The last time I went to a d^3 was last week and the place was in Atlanta. It was an old house that is now serving as a cultural arts center, and the way to get to the venue is to: show up when it says the music will start (9 pm is what their website said), park a block away and walk since there was no discernible parking area (it turns out there was a parking area behind the house, but it was not visible from the main street), wander around the dark area around the house in the dark on some gravel that's dark in the darkness, run into a couple of guys smoking cigarettes who turn out to be in one of the regionally touring bands playing that night, ask them about how to get inside the venue and receive polite blank expressions from them in return, wander around in the dark, hear from some other guys on the dark gravel somewhere that the normal entrance is locked right now, wander, try a door on the side of the house, wander, hesitate, find another door at the top of a ramp, open the door to be met by super bright white indoor lighting and a mini hallway and a confused looking female sitting at a desk with a laptop, stand in the doorway and ask down the hallway (like almost yelling) if this is where we come inside / come inside for what? she asks / for music? / oh are you in the bands playing? / no but these guys outside are / oh ok let me check I guess, dumbfoundedly follow her through the arts center that has colorful/demonic/other paintings on the walls and a group of people auditioning actors for a play, follow her down some shaky wooden steps into a dank dark dirty space, realize (at the exact same moment that the laptop female realizes) that no one else is down there, follow her back up into the play auditions and paintings, wait as she calls someone, wait, hang out for 30+ minutes listening to people audition for a play, see the arriving person who can tell you when the music might start and who might take money from you as a cover charge, hear this person say to the laptop female that he totally forgot there was a show tonight, ask him when the music will start and then leave to get earplugs because you forgot to bring some with you, and miss seeing the first band in the earplug finding-and-buying process because that person who forgot there was a show tonight was +/- 30 minutes wrong with respect to when the music would start.

That's how you get to the venue.

The main band that night was called Dead Balloons. They were the guys smoking out front. They are a threepiece from Birmingham, AL, and they played their tuckuses off. The drummer could play the type of fast/crazy that approaches Greg Saunier/Deerhoof-type levels ("approaches" being key; G.S. is his own galaxy of fast/crazy drumming and the Dead Balloons drummer was just a star shooting by that galaxy kind of getting sucked in in the same way that the d^3 space sucks out your soul) on a very small set (1 mid tom, 1 floor tom, 1 ride, snare/bass/hihat). At one point he did that thing where he was ripping sixteenth notes across the ride and hihat at the same time (I don't really know how to describe this phenomenon) and I was just mesmerized by it. The bassist was playing unreasonably complicated and fast lines and but landing them in this weird groove that was kind of external to the drummer but integrated into the band, not that that made any sense.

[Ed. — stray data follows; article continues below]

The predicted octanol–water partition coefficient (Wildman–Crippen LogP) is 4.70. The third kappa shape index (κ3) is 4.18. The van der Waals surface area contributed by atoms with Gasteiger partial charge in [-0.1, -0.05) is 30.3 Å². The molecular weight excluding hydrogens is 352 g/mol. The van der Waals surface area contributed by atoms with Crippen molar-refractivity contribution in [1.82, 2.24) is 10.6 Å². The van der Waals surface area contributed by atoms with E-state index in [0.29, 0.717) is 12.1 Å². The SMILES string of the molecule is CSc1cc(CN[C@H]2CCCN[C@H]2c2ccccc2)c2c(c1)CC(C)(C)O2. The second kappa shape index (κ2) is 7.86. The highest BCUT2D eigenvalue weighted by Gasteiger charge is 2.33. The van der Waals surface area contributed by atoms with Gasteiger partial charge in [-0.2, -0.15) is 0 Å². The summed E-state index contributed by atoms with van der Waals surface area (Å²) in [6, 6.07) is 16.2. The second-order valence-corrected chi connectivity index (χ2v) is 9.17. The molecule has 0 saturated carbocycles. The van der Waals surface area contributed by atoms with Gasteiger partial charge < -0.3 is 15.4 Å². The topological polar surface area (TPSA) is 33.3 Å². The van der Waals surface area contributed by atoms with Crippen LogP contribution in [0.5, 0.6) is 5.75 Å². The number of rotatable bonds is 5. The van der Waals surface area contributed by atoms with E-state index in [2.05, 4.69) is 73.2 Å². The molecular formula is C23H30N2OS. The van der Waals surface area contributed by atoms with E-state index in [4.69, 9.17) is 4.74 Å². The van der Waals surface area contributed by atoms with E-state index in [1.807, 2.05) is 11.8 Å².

It didn't make any sense. 

And the guitarist/singer was blasting out a hazy reverby and only slightly overdriven guitar sound with some crazy high riffs sometimes that were Vampire Weekend-ish, but also some heavy rhythm work that was just straight-up great, but also at one point he doubled a bassline that was just hellaciously complicated and all over the neck but he was singing at the same time. It wasn't something that was like superhuman Herculean, but it was impressive in the sense that he took the time to do that and most people don't. Like that is not a thing that most people do. Like who does that? And his singing was great and definitely on-point.

And it was all crazy. Crazy good. What is this band doing in a d^3? A handful of 20-somethings standing stock-still in the audience sipping PBRs and Miller Lite 40 ozs. A room that simultaneously bombards listeners with a bunch of soundwaves bouncing off the walls, creating a boomy mix and yet swallowing up the sounds at the same time. (The PAs were taller than anyone in the band and neither of the amps were mic'd or going into the PA mix, and yet the vocals were only just barely noticeable, with or without earplugs.)